There are a number of reasons why Kirby’s my favorite Nintendo character, and one of them is his character design. A pink light puff ball that can float with a big appetite. He can swallow items and enemies and use them at a projectile. Or he can eat certain enemies whole and transform with their respected abilities. In some entries, he’s able to mix enemies for even more unique abilities. The level design also plays a part when it comes to reaching certain goals the ordinary Kirby is not able to fulfill. All in all, it’s pretty obvious Kirby’s design was definitely created from the ground up since the series’ debut.
KLONOA (Klonoa series)
Having played Door to Phantomile back in 2012, I immediately fell in love with Klonoa’s look not just in terms of characteristics but also due to the way it served a purposed within the game playthrough. The typical conventions of platformers were there with a dash of Klonoa’s attire to support it. Using his ring to grab enemies and carrying them with your ears (or use them to stun bigger/stronger ones) and the decision to use them as projectiles in every direction or as a means to double-jump; among other things. His ears can also temporarily allow him to flap mid-air before making a nose dive (or something like that). Other than that, there’s really not much to say. Okay, “WAHOO!”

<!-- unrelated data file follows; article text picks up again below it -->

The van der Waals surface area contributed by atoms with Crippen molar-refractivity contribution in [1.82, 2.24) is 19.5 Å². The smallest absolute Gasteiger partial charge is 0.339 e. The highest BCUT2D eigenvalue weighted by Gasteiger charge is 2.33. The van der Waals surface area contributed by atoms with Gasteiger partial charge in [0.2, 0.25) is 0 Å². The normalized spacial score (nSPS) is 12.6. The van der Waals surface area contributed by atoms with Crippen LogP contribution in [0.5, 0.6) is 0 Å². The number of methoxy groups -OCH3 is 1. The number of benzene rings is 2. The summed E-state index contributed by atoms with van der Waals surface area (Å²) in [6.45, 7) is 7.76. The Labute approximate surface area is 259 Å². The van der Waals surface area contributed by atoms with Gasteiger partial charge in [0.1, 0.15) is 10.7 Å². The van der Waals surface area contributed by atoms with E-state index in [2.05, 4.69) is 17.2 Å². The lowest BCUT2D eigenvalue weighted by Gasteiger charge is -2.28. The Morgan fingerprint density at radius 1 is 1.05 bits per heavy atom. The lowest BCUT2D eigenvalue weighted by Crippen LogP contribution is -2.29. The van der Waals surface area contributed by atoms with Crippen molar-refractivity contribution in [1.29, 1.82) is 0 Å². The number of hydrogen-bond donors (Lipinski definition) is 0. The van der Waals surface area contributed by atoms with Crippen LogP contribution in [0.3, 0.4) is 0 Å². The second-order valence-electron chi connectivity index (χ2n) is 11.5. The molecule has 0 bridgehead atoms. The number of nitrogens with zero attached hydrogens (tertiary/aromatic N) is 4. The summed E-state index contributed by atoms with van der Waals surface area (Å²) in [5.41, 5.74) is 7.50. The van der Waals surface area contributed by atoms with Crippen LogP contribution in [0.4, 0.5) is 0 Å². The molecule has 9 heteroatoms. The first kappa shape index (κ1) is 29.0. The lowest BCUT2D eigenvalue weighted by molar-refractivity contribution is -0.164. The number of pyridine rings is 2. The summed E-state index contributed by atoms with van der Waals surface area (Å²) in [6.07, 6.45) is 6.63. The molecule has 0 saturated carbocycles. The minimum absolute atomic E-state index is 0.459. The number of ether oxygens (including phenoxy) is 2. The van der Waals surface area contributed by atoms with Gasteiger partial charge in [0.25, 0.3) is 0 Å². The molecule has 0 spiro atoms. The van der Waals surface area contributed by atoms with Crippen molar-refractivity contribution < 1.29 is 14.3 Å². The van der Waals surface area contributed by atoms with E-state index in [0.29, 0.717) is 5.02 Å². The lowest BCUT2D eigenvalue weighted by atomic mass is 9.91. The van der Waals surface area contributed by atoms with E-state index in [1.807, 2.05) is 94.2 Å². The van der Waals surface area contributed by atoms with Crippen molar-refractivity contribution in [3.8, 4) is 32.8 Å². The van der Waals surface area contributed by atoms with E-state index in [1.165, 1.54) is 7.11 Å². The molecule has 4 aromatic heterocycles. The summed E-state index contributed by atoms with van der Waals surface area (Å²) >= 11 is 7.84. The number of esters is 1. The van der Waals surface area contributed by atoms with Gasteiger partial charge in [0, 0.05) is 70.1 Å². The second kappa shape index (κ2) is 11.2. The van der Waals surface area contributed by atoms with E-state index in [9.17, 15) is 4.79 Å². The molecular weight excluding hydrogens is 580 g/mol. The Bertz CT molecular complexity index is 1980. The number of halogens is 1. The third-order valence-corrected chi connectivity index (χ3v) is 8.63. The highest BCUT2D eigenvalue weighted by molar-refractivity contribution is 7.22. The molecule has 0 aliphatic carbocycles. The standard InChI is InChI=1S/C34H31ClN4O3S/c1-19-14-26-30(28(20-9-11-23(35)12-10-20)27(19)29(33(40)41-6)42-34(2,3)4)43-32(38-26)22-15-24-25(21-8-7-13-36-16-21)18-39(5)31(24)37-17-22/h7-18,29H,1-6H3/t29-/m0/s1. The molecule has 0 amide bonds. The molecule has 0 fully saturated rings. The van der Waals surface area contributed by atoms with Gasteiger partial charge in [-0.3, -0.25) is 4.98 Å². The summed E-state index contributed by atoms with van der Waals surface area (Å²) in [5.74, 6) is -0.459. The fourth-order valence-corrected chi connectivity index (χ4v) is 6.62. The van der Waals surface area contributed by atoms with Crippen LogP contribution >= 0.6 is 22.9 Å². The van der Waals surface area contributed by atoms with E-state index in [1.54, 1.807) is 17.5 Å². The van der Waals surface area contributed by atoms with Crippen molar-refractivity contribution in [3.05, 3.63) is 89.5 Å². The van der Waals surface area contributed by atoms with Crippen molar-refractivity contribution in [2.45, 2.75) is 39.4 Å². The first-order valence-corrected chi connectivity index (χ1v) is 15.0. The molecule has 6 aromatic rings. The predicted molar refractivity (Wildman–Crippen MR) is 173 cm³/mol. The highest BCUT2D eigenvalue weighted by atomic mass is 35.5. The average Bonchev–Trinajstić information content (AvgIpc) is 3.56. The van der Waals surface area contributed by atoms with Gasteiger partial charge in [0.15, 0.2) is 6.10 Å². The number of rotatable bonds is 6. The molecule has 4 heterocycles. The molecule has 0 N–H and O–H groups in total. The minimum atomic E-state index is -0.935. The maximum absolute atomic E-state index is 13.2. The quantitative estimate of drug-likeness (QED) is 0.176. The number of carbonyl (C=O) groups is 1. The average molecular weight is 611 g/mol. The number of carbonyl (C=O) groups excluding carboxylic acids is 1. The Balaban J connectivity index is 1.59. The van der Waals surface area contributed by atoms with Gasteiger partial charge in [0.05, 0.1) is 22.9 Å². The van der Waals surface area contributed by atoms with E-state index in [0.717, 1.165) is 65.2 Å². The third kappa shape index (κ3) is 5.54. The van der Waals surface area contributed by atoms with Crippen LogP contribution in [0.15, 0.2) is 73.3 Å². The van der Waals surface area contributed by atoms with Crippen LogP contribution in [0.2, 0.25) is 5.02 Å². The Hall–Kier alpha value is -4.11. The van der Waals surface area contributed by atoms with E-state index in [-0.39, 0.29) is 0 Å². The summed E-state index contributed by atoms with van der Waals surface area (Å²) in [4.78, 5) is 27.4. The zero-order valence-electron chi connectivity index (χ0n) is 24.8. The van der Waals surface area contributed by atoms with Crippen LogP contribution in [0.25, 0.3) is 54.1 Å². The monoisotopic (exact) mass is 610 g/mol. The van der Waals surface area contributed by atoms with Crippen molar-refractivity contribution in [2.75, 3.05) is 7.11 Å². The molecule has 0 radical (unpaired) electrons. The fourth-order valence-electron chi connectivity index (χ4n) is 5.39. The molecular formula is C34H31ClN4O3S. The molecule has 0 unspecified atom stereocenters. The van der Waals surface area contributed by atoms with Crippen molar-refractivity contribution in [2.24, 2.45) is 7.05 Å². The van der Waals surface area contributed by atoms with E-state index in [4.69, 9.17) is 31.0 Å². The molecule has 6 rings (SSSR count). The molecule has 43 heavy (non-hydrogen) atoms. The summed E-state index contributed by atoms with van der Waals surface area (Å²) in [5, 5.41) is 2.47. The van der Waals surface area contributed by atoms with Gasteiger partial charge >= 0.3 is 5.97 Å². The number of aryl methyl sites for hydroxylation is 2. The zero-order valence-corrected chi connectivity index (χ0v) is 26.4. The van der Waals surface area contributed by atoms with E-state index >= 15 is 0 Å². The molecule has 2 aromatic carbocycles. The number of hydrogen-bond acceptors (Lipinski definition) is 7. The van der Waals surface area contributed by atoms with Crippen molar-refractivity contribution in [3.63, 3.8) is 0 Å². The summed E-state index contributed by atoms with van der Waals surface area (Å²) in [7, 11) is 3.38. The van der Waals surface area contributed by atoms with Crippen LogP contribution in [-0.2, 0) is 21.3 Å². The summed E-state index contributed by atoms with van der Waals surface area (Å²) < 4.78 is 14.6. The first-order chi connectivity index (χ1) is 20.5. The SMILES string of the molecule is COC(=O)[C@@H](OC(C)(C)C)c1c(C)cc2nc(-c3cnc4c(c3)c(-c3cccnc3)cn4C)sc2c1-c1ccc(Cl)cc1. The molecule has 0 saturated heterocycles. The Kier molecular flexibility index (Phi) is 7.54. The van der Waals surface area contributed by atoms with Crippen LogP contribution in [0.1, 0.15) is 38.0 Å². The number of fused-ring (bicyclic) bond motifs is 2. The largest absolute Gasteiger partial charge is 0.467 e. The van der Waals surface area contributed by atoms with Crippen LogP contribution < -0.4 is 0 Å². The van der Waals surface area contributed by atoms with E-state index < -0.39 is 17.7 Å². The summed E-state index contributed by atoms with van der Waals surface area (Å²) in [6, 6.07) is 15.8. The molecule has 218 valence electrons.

KRATOS (God of War series)
As much as I didn’t care for the action sequences in the first two games (only played them for the puzzles, whatever), I did appreciate the origin surrounding Kratos’ chain blades and how it faired with the combat. Such a concept made the fight sequences refreshing considering the possibilities you’re able to pull off using his signature weapon (then again, I find that action games tend to go about that philosophy/approach). That along with the secondary weapons and other items attributing to the Greek mythos the series since then is accustomed to. It’s hard for me to explain in grand detail why Kratos’ design fits well, but like the majority of action games, “Less Talk, More Hit”. *heh*